Narrative and Pain: Towards an Integrative Model

  • David B. Morris


Doctors and health-care professionals have recently developed a vigorous new interest in narrative. The new medical interest (obvious in the titles and subtitles of research studies) follows the success of a so-called narrative turn in psychology, education, social sciences, political thought, policy analysis, law, theology, and cognitive science (The travelling concept of narrative, 2006, pp 20–41). A narrative turn has even supplied the framework for an entire rethinking of medical education and practice, as described in an important JAMA article on “narrative medicine” (Journal of the American Medical Association 286: 1897–1902, 2001). This new medical attention to narrative is international and cross-cultural. The British Medical Journal published a series of articles on “narrative-based medicine,” subsequently collected as a book (Narrative based medicine: Dialogue and discourse in clinical practice, 1998). It is now accurate, as awareness deepens, to speak of narrative-based medicines, plural, indigenous as well as postindustrial (The Permanente Journal 12: 88–96, 2008). Pain medicine too has begun to explore narrative. In 2005, the International Association for the Study of Pain published Narrative, Pain and Suffering (Narrative, pain, and suffering, 2005), and medical journals regularly include studies that employ narrative as an instrument for understanding pain and pain-related states. The traditional medical landscape—where narrative was barely tolerated as a sign of high culture—has changed forever.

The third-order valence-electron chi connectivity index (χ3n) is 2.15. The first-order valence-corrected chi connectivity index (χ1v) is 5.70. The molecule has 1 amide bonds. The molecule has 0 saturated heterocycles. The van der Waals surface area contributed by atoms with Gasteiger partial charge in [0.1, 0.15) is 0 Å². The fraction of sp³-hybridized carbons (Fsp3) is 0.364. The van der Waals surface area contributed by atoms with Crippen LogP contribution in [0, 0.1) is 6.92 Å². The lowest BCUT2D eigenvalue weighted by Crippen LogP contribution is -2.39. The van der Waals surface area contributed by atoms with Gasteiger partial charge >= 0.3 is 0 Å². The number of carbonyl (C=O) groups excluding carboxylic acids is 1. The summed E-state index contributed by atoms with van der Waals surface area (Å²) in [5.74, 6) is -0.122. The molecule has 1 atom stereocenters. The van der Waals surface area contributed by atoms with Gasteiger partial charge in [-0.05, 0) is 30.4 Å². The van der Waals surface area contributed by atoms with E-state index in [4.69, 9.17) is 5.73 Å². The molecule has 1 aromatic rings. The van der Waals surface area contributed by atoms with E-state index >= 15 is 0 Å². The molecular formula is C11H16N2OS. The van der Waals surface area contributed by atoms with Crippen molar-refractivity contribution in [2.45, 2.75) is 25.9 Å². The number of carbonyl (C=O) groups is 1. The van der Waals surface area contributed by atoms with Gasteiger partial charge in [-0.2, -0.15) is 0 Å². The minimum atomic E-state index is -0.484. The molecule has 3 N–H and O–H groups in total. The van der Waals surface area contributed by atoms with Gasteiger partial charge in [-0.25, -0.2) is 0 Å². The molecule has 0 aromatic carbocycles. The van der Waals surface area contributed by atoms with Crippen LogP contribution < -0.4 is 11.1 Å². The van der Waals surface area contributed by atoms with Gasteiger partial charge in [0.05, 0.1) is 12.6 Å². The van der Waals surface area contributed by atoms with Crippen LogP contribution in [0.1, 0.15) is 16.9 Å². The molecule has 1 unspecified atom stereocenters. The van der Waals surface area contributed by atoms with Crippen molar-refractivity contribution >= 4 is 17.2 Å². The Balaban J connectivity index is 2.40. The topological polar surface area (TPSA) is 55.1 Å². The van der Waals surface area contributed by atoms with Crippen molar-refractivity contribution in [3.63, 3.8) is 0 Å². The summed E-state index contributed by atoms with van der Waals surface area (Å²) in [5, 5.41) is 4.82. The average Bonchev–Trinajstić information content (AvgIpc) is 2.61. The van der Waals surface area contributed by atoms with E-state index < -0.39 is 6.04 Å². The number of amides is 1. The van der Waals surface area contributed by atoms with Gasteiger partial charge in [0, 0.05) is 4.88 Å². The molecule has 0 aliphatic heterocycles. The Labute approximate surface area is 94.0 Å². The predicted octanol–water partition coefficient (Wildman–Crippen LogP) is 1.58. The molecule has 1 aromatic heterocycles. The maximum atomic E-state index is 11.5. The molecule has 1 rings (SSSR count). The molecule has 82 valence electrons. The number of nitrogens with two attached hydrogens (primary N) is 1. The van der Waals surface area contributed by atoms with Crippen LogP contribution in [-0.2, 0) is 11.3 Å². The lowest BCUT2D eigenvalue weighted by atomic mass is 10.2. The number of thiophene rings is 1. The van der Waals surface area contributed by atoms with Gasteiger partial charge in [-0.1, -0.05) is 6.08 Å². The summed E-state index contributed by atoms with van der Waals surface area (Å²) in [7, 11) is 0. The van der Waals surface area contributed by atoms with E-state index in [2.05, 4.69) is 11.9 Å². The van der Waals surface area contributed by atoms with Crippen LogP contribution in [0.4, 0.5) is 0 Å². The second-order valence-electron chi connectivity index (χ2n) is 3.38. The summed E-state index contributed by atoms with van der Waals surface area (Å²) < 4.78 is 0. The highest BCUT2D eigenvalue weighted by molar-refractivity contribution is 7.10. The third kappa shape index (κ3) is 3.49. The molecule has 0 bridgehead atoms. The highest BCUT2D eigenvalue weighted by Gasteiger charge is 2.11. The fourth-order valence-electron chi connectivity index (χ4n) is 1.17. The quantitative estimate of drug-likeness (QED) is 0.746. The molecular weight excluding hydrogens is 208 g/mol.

Chronic Pain Integrative Model Trigeminal Neuralgia Chronic Pain Patient Human Consciousness 
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© Springer Science+Business Media, LLC 2013

Authors and Affiliations

  • David B. Morris
    • 1
  1. 1.University of VirginiaCharlottesvilleUSA

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